Dr Robert Munro (1835-1920) was a distinguished medical practitioner who, in his later life, became a keen archaeologist. His particular interests lay in the lake-dwelling settlements of his native Scotland, known as crannogs, as well as those then being discovered across Europe. In 1885 Robert Munro undertook a review of all lacustrian research in Europe, travelling widely to study collections and visit sites. The results of this work formed the basis for the prestigious Rhind Lectures at the Society of Antiquaries of Scotland in 1888. These were then published as The Lake-Dwellings of Europe, a landmark publication for archaeology and one that cemented Munro's archaeological reputation. In 1910 Robert Munro offered the University of Edinburgh a financial gift with which to fund lectures in Anthropology and Prehistoric Archaeology. Over the past century this has been done through the Munro Trust. In 2010, the year of the centenary of the Munro Trust, the University of Edinburgh and the Society of Antiquaries of Scotland jointly celebrated the occasion with a gathering of Continental and British scholars.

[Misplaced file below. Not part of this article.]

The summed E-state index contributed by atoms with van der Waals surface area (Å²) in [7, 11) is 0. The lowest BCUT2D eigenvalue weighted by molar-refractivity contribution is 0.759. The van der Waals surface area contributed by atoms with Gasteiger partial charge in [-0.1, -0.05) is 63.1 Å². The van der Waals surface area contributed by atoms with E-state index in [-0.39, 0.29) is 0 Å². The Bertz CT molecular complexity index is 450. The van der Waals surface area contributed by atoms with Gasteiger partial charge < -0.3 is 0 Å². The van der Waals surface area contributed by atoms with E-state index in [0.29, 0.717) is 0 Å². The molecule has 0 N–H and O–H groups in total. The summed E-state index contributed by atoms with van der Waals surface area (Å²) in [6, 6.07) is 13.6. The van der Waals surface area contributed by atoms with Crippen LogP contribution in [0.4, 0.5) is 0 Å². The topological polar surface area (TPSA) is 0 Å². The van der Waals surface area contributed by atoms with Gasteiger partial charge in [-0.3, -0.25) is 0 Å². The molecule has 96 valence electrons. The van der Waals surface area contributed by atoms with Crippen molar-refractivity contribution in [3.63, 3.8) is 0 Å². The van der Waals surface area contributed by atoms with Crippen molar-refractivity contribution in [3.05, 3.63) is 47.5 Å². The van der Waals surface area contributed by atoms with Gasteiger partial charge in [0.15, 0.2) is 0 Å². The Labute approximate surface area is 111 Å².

The papers presented in this publication are the results of that international seminar. This book will engage all those interested in European lake dwellings, wetland archaeology and the history of archaeology in the 19th century. The collected papers explore the historical context of Munro's work, as well as introducing current research from across Europe. The book will appeal to both the professional and the interested amateur, of which Munro himself represented such an exciting synthesis.
Publisher: Sidestone Press